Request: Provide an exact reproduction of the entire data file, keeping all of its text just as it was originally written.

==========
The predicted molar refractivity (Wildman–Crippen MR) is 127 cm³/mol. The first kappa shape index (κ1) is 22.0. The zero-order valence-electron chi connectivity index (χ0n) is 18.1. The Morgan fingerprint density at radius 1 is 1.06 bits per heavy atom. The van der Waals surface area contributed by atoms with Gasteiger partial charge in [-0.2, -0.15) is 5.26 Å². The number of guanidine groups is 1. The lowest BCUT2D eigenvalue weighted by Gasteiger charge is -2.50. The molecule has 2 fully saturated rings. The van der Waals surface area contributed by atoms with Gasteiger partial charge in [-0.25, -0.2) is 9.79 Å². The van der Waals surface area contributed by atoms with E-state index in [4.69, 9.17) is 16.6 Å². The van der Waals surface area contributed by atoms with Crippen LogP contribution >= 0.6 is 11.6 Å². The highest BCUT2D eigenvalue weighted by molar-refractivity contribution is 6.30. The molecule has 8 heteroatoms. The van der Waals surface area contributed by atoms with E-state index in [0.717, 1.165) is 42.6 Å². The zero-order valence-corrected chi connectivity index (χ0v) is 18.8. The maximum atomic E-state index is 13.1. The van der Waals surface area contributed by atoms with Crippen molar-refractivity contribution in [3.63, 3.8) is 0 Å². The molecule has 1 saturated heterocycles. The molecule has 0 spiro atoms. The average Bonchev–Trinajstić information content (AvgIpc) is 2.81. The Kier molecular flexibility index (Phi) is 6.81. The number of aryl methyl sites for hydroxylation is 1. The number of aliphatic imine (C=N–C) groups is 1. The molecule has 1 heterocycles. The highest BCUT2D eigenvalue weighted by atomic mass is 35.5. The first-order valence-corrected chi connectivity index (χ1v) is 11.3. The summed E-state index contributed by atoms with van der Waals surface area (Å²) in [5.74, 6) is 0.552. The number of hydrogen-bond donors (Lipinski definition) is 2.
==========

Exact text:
The predicted molar refractivity (Wildman–Crippen MR) is 127 cm³/mol. The first kappa shape index (κ1) is 22.0. The zero-order valence-electron chi connectivity index (χ0n) is 18.1. The Morgan fingerprint density at radius 1 is 1.06 bits per heavy atom. The van der Waals surface area contributed by atoms with Gasteiger partial charge in [-0.2, -0.15) is 5.26 Å². The number of guanidine groups is 1. The lowest BCUT2D eigenvalue weighted by Gasteiger charge is -2.50. The molecule has 2 fully saturated rings. The van der Waals surface area contributed by atoms with Gasteiger partial charge in [-0.25, -0.2) is 9.79 Å². The van der Waals surface area contributed by atoms with E-state index in [4.69, 9.17) is 16.6 Å². The van der Waals surface area contributed by atoms with Crippen LogP contribution >= 0.6 is 11.6 Å². The highest BCUT2D eigenvalue weighted by molar-refractivity contribution is 6.30. The molecule has 8 heteroatoms. The van der Waals surface area contributed by atoms with E-state index in [0.717, 1.165) is 42.6 Å². The zero-order valence-corrected chi connectivity index (χ0v) is 18.8. The maximum atomic E-state index is 13.1. The van der Waals surface area contributed by atoms with Crippen molar-refractivity contribution in [3.63, 3.8) is 0 Å². The molecule has 1 saturated heterocycles. The molecule has 0 spiro atoms. The average Bonchev–Trinajstić information content (AvgIpc) is 2.81. The Kier molecular flexibility index (Phi) is 6.81. The number of aryl methyl sites for hydroxylation is 1. The number of aliphatic imine (C=N–C) groups is 1. The molecule has 1 heterocycles. The highest BCUT2D eigenvalue weighted by atomic mass is 35.5. The first-order valence-corrected chi connectivity index (χ1v) is 11.3. The summed E-state index contributed by atoms with van der Waals surface area (Å²) in [5.74, 6) is 0.552. The number of hydrogen-bond donors (Lipinski definition) is 2.